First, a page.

2010 AAA 400
The 2010 AAA 400 was a NASCAR Sprint Cup Series stock car race held on September 26, 2010, at Dover International Speedway in Dover, Delaware. The 400 lap race was the twenty-eighth in the 2010 NASCAR Sprint Cup Series, as well as the second race in the ten-race Chase for the Sprint Cup, which ends the season. The race was won by Jimmie Johnson, of the Hendrick Motorsports team. Jeff Burton finished second, and Joey Logano, who started nineteenth, clinched third.
|Race 28 of 36 in the 2010 NASCAR Sprint Cup Series|
|Date||September 26, 2010|
|Location||Dover International Speedway, Dover, Delaware|
Permanent racing facility|
1.0 mi (1.6 km)
|Distance||400 laps, 400 mi (643.737 km)|
|Weather||Showers with a high of 73; wind out of the ENE at 14 mph. There is a 40 percent chance of precipitation on race day.|
|Average speed||131.543 miles per hour (211.698 km/h)|
|Most laps led|
|Driver||Jimmie Johnson||Hendrick Motorsports|
|No. 48||Jimmie Johnson||Hendrick Motorsports|
|Television in the United States|
|Announcers||Marty Reid, Dale Jarrett and Andy Petree|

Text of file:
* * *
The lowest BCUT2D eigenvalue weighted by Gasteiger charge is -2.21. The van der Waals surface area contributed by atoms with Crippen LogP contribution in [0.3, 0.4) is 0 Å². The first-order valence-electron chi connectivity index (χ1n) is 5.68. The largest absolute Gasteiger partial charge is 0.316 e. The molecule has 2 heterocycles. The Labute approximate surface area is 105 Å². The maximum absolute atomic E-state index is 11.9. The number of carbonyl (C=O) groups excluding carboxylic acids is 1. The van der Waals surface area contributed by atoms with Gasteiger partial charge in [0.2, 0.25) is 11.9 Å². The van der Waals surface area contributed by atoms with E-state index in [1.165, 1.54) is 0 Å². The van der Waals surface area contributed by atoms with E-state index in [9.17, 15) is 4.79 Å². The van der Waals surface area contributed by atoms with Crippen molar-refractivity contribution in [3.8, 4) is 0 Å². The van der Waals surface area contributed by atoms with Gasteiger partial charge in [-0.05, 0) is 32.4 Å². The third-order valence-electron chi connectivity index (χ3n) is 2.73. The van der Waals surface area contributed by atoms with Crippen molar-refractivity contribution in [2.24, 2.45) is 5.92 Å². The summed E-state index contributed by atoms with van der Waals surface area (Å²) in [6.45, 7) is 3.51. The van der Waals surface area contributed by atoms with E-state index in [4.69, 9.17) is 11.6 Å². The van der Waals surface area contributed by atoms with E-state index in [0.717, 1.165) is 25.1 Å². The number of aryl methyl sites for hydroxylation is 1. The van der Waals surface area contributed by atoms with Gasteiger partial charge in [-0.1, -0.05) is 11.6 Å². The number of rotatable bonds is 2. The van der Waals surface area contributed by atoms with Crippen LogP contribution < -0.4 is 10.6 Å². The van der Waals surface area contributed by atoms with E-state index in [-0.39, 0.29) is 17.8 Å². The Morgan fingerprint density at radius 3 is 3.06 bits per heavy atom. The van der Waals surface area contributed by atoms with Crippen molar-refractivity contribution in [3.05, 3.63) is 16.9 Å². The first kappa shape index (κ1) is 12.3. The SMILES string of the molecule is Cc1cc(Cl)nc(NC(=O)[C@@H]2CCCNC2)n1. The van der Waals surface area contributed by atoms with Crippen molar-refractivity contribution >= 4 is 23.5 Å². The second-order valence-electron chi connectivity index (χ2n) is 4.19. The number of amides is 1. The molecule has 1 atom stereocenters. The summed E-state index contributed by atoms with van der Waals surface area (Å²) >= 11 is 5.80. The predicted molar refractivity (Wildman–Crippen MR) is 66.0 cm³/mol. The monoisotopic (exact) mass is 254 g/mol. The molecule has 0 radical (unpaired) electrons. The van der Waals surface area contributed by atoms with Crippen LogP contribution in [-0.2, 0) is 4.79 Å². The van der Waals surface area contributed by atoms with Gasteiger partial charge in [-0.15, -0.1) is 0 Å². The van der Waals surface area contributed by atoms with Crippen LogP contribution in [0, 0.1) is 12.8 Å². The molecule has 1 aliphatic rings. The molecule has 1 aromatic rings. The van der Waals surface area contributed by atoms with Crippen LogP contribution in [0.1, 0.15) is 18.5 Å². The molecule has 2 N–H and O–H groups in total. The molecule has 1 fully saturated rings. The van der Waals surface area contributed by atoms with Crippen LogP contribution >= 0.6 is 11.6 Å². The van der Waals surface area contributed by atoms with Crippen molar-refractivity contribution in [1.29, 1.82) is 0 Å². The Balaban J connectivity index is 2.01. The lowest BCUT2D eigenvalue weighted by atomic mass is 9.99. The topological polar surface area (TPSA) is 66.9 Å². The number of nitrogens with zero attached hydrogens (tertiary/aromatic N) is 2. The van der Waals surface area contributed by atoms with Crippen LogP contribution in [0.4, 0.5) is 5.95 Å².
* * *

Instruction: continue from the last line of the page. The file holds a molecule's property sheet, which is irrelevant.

Pole position driver Jimmie Johnson maintained his lead on the first lap to begin the race, as A. J. Allmendinger, who started in the second position on the grid, remained behind him. Fourteen laps later Allmendinger became the leader of the race. Chase for the Sprint Cup participants Clint Bowyer, and Tony Stewart were in the top ten for most of the race, but in the closing laps all of them suffered spins or other problems. Afterward, Johnson became the leader of the race, once Allmendinger made a pit stop because of a loose wheel. Johnson maintained the first position to lead the most laps of 191, and to win his sixth race of the season.
There were four cautions and eighteen lead changes among ten different drivers throughout the course of the race. It was Jimmie Johnson's sixth win in the 2010 season, and the fifty-third of his career. The result moved Johnson up to second in the Drivers' Championship, thirty-five points behind Denny Hamlin and ten ahead of Kyle Busch. Chevrolet maintained its lead in the Manufacturers' Championship, thirty-five ahead of Toyota and eighty ahead of Ford, with eight races remaining in the season. A total of 88,000 people attended the race, while 3.966 million watched it on television.
Dover International Speedway is one of five short tracks to hold NASCAR races; the others are Bristol Motor Speedway, Richmond International Raceway, Martinsville Speedway, and Phoenix International Raceway. The NASCAR race makes use of the track's standard configuration, a four-turn short track oval that is 1 mile (1.6 km) long. The track's turns are banked at twenty-four degrees. The front stretch, the location of the finish line, is banked at nine degrees with the backstretch. The racetrack has seats for 135,000 spectators.